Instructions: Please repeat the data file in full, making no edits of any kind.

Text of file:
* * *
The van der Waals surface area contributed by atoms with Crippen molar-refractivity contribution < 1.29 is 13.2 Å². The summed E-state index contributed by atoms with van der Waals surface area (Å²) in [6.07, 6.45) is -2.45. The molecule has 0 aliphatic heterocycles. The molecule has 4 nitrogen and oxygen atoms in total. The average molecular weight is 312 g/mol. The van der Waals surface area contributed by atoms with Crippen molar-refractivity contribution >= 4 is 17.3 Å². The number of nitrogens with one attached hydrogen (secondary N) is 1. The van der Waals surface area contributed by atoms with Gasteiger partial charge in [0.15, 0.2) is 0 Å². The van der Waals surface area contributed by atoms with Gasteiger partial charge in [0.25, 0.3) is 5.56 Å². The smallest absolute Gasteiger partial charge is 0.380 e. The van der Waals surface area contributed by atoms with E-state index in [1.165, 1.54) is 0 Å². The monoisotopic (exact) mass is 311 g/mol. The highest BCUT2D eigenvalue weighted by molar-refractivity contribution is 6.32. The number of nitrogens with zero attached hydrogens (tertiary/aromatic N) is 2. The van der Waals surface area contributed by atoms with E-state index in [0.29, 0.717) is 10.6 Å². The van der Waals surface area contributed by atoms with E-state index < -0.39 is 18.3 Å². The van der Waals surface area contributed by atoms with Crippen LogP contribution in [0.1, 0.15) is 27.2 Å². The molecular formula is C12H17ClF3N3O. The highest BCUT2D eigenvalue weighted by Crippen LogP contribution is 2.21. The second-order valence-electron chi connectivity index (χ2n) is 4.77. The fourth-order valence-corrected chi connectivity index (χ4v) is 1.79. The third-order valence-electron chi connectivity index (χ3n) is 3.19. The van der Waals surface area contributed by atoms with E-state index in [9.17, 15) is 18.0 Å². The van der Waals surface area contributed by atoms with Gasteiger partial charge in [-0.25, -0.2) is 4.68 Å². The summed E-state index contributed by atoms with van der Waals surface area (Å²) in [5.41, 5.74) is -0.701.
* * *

The van der Waals surface area contributed by atoms with Crippen molar-refractivity contribution < 1.29 is 13.2 Å². The summed E-state index contributed by atoms with van der Waals surface area (Å²) in [6.07, 6.45) is -2.45. The molecule has 0 aliphatic heterocycles. The molecule has 4 nitrogen and oxygen atoms in total. The average molecular weight is 312 g/mol. The van der Waals surface area contributed by atoms with Crippen molar-refractivity contribution >= 4 is 17.3 Å². The number of nitrogens with one attached hydrogen (secondary N) is 1. The van der Waals surface area contributed by atoms with Gasteiger partial charge in [0.15, 0.2) is 0 Å². The van der Waals surface area contributed by atoms with Gasteiger partial charge in [0.25, 0.3) is 5.56 Å². The smallest absolute Gasteiger partial charge is 0.380 e. The van der Waals surface area contributed by atoms with E-state index in [1.165, 1.54) is 0 Å². The monoisotopic (exact) mass is 311 g/mol. The highest BCUT2D eigenvalue weighted by molar-refractivity contribution is 6.32. The number of nitrogens with zero attached hydrogens (tertiary/aromatic N) is 2. The van der Waals surface area contributed by atoms with E-state index in [0.29, 0.717) is 10.6 Å². The van der Waals surface area contributed by atoms with E-state index < -0.39 is 18.3 Å². The van der Waals surface area contributed by atoms with Crippen LogP contribution in [0.1, 0.15) is 27.2 Å². The molecular formula is C12H17ClF3N3O. The highest BCUT2D eigenvalue weighted by Crippen LogP contribution is 2.21. The second-order valence-electron chi connectivity index (χ2n) is 4.77. The fourth-order valence-corrected chi connectivity index (χ4v) is 1.79. The third-order valence-electron chi connectivity index (χ3n) is 3.19. The van der Waals surface area contributed by atoms with E-state index in [9.17, 15) is 18.0 Å². The van der Waals surface area contributed by atoms with Gasteiger partial charge in [-0.25, -0.2) is 4.68 Å². The summed E-state index contributed by atoms with van der Waals surface area (Å²) in [5.41, 5.74) is -0.701.